Analysis & Comment

Opinion | Without Fast Action, Covid’s Deadliest Phase May Be Here

By Zeynep Tufekci

Dr. Tufekci is a contributing Opinion writer who has extensively examined the Covid-19 pandemic.

If world leaders don’t act now, the end of the Covid pandemic may come with a horrible form of herd immunity, as more transmissible variants that are taking hold around the world kill millions.

There’s troubling new evidence that the B.1.617.2 variant, first identified in India, could be far more transmissible than even the B.1.1.7 variant, first identified in Britain, which contributed to some of the deadliest surges around the world.

In countries with widespread vaccination, like the United States and Britain, we can expect that Covid cases, hospitalizations and deaths will continue to decline or stay low, especially because lab tests and real world experience show that vaccines appear to defend recipients well against the severe effects of both variants.

For much of the rest of the world, though, this even more transmissible new variant could be catastrophic.

The evidence is not yet conclusive because the data is preliminary and figuring out if a variant is more transmissible isn’t easy. It could be spreading rapidly in an area because of chance. Maybe it got there before other variants and found a susceptible population, or got lucky and seeded a mega-cluster. If a variant is seen more frequently in a country’s genomic databases it could just be because travelers, who are often tested more routinely, are bringing it in from another country where it is already dominant.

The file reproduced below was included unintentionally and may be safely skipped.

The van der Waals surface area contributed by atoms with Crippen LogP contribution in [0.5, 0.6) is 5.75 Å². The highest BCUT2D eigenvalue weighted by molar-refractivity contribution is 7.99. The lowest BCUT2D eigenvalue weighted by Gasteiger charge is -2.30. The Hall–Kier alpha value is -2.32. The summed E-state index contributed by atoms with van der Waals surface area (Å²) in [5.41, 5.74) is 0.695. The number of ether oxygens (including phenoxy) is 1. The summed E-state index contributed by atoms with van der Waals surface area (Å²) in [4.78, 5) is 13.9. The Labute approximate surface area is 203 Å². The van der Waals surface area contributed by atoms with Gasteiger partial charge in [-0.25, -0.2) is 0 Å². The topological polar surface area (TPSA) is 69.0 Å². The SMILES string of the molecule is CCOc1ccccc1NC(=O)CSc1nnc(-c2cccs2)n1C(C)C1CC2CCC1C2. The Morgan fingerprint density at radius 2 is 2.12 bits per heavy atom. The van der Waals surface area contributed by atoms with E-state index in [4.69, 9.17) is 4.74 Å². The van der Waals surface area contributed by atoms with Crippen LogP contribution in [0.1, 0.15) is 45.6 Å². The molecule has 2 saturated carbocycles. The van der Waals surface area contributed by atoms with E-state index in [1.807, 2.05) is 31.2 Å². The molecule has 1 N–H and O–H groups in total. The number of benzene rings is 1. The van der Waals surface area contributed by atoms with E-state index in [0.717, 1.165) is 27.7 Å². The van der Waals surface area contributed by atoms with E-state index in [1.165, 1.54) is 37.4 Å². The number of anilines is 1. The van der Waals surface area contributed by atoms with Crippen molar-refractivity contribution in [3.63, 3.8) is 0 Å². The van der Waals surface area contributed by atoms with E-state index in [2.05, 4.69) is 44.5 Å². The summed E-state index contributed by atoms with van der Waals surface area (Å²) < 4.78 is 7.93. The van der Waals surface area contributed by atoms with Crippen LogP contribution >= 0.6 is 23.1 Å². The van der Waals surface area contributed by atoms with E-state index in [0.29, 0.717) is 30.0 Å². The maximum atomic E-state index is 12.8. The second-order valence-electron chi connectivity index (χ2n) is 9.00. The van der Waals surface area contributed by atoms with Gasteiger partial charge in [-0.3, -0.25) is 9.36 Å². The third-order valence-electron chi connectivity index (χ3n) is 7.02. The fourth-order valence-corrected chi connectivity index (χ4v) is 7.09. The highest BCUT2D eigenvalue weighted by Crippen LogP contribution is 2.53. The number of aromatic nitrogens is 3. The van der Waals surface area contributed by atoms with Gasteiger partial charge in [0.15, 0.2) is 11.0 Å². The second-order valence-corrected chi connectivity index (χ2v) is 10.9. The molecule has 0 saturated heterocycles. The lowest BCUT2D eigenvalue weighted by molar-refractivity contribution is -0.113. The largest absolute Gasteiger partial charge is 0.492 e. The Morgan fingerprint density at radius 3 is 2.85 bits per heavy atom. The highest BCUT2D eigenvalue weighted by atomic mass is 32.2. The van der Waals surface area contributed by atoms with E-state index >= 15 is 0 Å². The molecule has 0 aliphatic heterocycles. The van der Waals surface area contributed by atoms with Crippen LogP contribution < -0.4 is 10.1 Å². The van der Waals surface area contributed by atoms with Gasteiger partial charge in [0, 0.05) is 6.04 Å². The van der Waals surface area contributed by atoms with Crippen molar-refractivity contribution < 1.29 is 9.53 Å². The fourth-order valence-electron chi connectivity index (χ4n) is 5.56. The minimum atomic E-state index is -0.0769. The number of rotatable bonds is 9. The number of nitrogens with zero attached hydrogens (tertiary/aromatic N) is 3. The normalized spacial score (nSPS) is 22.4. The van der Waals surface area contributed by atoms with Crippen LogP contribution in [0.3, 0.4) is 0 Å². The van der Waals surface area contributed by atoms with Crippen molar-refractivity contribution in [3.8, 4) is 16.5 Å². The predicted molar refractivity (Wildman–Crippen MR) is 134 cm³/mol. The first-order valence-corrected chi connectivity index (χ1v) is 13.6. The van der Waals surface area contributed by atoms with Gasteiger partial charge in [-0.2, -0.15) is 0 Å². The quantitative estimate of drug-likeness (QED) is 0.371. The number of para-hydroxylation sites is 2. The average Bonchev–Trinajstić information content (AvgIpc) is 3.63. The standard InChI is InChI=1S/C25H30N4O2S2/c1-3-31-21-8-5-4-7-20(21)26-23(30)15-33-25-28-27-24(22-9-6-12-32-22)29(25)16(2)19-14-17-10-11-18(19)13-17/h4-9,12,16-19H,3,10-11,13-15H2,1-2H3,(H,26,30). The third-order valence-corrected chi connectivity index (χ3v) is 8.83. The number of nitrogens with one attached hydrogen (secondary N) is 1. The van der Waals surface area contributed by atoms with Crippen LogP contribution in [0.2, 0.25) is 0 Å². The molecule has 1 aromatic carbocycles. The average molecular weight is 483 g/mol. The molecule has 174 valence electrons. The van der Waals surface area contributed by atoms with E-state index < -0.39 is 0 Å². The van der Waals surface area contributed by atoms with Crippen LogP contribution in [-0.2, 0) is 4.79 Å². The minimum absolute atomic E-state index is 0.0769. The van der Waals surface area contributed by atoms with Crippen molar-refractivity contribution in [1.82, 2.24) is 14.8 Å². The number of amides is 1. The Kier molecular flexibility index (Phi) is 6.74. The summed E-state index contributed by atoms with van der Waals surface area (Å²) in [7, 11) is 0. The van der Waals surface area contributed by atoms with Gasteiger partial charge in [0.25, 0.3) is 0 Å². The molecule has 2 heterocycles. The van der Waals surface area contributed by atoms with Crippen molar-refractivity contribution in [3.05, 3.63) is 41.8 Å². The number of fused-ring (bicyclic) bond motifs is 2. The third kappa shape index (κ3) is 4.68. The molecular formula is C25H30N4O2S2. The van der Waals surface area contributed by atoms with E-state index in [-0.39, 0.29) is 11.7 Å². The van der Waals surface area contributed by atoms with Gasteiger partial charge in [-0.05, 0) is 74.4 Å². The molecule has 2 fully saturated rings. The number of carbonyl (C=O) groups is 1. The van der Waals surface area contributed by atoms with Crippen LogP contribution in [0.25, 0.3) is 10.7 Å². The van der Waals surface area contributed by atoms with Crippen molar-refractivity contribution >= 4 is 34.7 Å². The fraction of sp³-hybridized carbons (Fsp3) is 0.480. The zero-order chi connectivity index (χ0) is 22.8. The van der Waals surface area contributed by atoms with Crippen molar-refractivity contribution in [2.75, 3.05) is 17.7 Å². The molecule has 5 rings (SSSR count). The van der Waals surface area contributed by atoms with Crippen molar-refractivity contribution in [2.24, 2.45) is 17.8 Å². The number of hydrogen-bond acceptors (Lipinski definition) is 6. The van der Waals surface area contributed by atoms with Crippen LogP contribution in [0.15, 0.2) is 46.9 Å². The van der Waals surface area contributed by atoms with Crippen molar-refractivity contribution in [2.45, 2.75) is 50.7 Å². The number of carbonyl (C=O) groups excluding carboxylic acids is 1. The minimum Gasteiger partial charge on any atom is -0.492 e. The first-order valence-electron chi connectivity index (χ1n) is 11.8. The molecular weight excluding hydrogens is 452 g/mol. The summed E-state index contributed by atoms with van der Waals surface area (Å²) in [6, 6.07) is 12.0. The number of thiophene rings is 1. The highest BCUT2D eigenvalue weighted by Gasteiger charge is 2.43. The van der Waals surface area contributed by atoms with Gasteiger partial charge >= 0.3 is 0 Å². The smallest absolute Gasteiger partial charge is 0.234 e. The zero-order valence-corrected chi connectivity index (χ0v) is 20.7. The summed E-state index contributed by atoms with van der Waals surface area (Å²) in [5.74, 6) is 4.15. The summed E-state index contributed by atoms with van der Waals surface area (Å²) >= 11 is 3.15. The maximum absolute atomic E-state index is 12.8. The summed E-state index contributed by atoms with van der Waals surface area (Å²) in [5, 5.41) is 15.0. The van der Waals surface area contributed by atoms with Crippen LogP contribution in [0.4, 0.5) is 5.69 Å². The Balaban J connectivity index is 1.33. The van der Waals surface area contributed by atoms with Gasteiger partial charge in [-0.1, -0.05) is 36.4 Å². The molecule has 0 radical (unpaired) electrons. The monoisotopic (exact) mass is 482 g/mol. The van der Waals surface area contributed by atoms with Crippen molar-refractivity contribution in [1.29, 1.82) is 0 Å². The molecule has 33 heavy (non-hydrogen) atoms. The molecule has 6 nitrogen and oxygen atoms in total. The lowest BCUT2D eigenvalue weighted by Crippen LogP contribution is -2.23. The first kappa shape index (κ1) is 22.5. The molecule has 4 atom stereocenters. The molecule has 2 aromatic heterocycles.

One key measure that’s been used in previous outbreaks to figure out if a variant was more transmissible was to look at “secondary attack rates” in non-travel settings — how many people who come into close contact with an infected person get the virus themselves. The greater the number of these contacts getting the virus, on average, the greater the likelihood that a variant’s transmissibility is greater.

Data on secondary attack rates released on Saturday by a British public health agency similar to our own Centers for Disease Control and Prevention suggests that this variant first seen in India may be substantially more transmissible among close contacts than even the already highly transmissible B.1.1.7. A report published by the same agency on Thursday further supports last week’s findings. It was just such early data that raised alarms about B.1.1.7, with later information confirming those early fears.

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